Today my blog takes a bit of a turnfrom the usual.Â My friend Claudia has written a book called The Fey, she is doing a book tour to promote the book and has elected to includ me – yes me – in the tour.Â I am very excited to be able to interview Claudia and to introduce my other friends to both her and her book.Â Without further ado… the interview
1. My favorite line from the book is “how come we don’t have sex?” It’s a simple humorous line in the middle of a dialog, but it reveals – if one allows it too – much about human nature, interpersonal relations and the barriers that exist between physical and non-physical relationships.
Gosh, I donâ€™t have a favorite line. I like the delicate dance between Alex and Raz in that scene. The sex â€œissueâ€ is so common among close male/female friends. There is always this delicate dance of â€œdo we or donâ€™t weâ€. With Raz and Alex, we only know what they tell us goes on between them.
As the beginning in a series of books, there are a lot of detail that slip by a casual readers. These details will become more important as the series continues and the mystery of who killed The Fey Special Forces team is unraveled.
Do you try to load certain passages in the hopes people will get a deeper meaning, or do you just write and let “life” just happen?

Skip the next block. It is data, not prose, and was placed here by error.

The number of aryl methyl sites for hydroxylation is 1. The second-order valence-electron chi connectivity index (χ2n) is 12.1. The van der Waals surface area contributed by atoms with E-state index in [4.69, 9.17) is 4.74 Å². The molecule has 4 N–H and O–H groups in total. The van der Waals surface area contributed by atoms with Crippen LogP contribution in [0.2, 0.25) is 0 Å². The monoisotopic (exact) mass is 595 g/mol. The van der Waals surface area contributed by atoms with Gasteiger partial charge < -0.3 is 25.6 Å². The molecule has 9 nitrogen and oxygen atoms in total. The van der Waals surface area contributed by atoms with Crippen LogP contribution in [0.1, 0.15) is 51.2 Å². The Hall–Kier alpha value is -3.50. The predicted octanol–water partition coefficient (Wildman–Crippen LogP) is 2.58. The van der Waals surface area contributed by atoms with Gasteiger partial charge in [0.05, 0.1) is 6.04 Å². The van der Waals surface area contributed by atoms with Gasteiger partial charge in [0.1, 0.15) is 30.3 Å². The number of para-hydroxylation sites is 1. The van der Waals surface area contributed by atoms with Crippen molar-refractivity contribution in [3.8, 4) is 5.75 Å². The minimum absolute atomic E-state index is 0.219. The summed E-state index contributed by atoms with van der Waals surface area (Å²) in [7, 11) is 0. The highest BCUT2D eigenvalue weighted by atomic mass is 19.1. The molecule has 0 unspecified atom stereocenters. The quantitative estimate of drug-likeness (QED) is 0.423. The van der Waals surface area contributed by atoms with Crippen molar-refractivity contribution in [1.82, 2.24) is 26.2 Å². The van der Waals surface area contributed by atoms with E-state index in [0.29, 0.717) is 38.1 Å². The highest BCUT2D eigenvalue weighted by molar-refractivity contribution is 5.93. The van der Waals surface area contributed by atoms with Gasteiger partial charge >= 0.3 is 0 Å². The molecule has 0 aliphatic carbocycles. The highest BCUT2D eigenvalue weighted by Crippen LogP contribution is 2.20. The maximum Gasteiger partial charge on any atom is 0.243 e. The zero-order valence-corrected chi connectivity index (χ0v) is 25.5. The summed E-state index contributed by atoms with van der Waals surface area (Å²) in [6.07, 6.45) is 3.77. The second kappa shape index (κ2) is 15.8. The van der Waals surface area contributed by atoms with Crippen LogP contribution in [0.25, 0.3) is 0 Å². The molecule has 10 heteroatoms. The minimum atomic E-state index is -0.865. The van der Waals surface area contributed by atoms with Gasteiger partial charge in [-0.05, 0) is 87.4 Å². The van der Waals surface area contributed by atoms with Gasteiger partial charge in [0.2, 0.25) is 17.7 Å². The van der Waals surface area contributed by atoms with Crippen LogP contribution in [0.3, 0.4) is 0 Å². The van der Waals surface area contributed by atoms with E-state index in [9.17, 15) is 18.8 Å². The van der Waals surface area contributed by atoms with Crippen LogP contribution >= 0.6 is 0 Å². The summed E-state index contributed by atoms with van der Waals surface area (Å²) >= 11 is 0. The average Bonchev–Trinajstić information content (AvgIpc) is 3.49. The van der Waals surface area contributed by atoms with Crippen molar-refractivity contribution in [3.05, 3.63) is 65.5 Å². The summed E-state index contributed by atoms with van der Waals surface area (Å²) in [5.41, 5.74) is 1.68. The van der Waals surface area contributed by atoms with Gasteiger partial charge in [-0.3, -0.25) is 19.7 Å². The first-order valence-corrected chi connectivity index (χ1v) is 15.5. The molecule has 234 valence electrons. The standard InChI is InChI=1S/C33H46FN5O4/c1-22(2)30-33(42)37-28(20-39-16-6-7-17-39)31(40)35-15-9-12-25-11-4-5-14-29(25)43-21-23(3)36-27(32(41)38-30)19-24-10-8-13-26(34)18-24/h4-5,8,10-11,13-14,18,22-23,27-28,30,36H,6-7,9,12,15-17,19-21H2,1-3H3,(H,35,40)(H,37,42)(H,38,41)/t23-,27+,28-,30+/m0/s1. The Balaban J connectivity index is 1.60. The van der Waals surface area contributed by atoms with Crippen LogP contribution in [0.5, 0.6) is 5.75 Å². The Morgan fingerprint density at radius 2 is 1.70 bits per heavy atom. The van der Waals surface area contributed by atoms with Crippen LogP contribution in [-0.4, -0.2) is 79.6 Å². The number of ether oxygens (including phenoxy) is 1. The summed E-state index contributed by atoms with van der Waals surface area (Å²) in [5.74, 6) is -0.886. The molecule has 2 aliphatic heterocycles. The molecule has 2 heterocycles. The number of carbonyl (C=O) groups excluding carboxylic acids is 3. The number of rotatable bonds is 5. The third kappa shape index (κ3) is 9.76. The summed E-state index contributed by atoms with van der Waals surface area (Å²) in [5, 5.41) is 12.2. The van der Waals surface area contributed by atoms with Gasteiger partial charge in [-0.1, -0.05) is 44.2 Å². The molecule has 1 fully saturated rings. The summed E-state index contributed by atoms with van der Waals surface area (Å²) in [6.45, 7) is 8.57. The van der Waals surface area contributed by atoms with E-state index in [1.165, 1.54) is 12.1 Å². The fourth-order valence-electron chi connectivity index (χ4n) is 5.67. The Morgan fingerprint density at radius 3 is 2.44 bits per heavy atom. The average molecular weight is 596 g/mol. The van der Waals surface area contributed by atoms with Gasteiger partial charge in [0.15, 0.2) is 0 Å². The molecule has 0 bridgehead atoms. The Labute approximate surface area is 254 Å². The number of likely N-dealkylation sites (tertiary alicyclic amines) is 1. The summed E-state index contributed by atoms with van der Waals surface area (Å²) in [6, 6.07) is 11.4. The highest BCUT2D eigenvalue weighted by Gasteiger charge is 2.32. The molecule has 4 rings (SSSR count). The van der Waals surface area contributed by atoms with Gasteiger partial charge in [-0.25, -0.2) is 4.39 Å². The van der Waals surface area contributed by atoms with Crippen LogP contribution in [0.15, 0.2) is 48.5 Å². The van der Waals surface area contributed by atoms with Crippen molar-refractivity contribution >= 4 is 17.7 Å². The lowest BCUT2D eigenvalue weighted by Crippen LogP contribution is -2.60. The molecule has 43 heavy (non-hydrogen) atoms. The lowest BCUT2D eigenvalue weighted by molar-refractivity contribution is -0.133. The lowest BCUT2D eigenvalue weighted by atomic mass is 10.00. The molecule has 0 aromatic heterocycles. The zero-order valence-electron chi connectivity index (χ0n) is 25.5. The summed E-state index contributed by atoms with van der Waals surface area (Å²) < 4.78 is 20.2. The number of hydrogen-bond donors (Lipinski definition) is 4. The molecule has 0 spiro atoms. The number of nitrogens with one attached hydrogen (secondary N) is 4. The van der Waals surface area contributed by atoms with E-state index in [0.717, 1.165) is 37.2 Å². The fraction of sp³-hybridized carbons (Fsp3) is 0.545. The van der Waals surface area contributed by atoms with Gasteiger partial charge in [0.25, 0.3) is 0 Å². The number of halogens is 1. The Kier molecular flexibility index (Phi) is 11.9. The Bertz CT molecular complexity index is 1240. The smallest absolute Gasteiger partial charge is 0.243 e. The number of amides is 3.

Personally, Iâ€™m tired of reading simple books. I want a book that is going to tickle my mind with characters that are rich and interesting. I think the public is ready for less cookie cutter stories and more realistic adventures.
I strive to allow the characters tell their story. The Fey went through a number of editions before I felt like it told Alexâ€™s story as clearly as possible. I donâ€™t intentionally load paragraphs with meaning. The meaning is present because the story feels so real.
I am interested in how you plan to keep this very personal form of character development fresh over eight books, or do you have something else in store for us?
My hope, and desire, is to be a clear scribe for these characters and their story. I believe the two completed books, Learning to Stand and Who I Am, have the same emotional intensity.
Alexandra Hargreaves has a lot to learn about herself and the world. As the reader, we get to watch her grow into herself. If she continues to have story to tell, Iâ€™d love to write about them until they are in the nursing home.
3. On the topic of female perspective, I couldn’t help notice several really good pieces of “advice” for guys, on how to maintain a healthy relationship, in the narrative.
Any chance of a companion self help book to compliment the series?
After ten years of writing self-help, it doesnâ€™t surprise me that thereâ€™s a â€˜how toâ€™ element to my writing. However, if thereâ€™s advice in The Fey, Iâ€™m not aware of writing it.
4. The only thing I didn’t love in the book was also one of the things I appreciated the most; Alex’s (over?)reaction to the news of her husbands lineage. It bothered me because I thought it was a bit of an over-reaction and I enjoyed it because it was so very human and believable. In your books and in my personal interactions with you, you seem to have a great grasp of the human condition.